Financial executives at US companies are less confident about economic growth in 2012, according to the Bank of America Merrill Lynch CFO Outlook survey.
According to survey of the 600 executives, only 38% said they expect the US economy to expand in 2012, down from 56% in last year’s survey and 66% the previous year.
CFOs rated the economy a score of 44 out of 100, down from last year’s score of 47 and equal to the lowest score in the survey’s 14-year history.
Majority CFOs don’t expect their companies to reduce workforces in 2012 and only 7% predicted layoffs, compared with 6% last year.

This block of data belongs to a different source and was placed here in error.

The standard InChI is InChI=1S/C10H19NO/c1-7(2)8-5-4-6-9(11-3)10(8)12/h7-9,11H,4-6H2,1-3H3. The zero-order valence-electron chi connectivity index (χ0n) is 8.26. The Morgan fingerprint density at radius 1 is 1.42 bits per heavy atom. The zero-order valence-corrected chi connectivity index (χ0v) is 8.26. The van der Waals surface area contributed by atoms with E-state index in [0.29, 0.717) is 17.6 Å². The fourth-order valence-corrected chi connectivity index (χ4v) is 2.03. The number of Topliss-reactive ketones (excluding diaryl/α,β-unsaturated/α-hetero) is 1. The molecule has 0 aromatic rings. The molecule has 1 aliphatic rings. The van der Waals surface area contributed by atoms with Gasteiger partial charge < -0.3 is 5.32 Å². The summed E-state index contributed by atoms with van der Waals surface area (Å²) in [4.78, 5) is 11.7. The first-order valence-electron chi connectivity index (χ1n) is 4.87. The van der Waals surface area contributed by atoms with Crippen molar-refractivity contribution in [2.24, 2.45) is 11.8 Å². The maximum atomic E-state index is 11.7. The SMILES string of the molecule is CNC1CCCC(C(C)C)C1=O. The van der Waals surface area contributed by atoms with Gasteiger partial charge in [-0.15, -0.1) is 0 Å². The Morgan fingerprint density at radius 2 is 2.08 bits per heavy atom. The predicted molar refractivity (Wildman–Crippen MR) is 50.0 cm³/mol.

Meanwhile, 48% of executives said they expect their companies to maintain the current number of employees, while 46% said they expected to hire employees.
Bank of America Merrill Lynch head of Global Commercial Banking Laura Whitley said that many CFOs are hoping for more positive signs of consistent economic stability and growth – in the US and abroad.
"While they remain cautious, it is encouraging to see that reservations about the economy won’t translate to reductions in the overall workforce, and that CFOs are staying the course while waiting for the economy to improve," added Whitley.
When asked if their lenders have increased the credit available to their companies, 36% of executives said yes, up from 28% last year.
In addition, only 21% of CFOs said they expect their cost of capital to increase, down from 27% a year ago.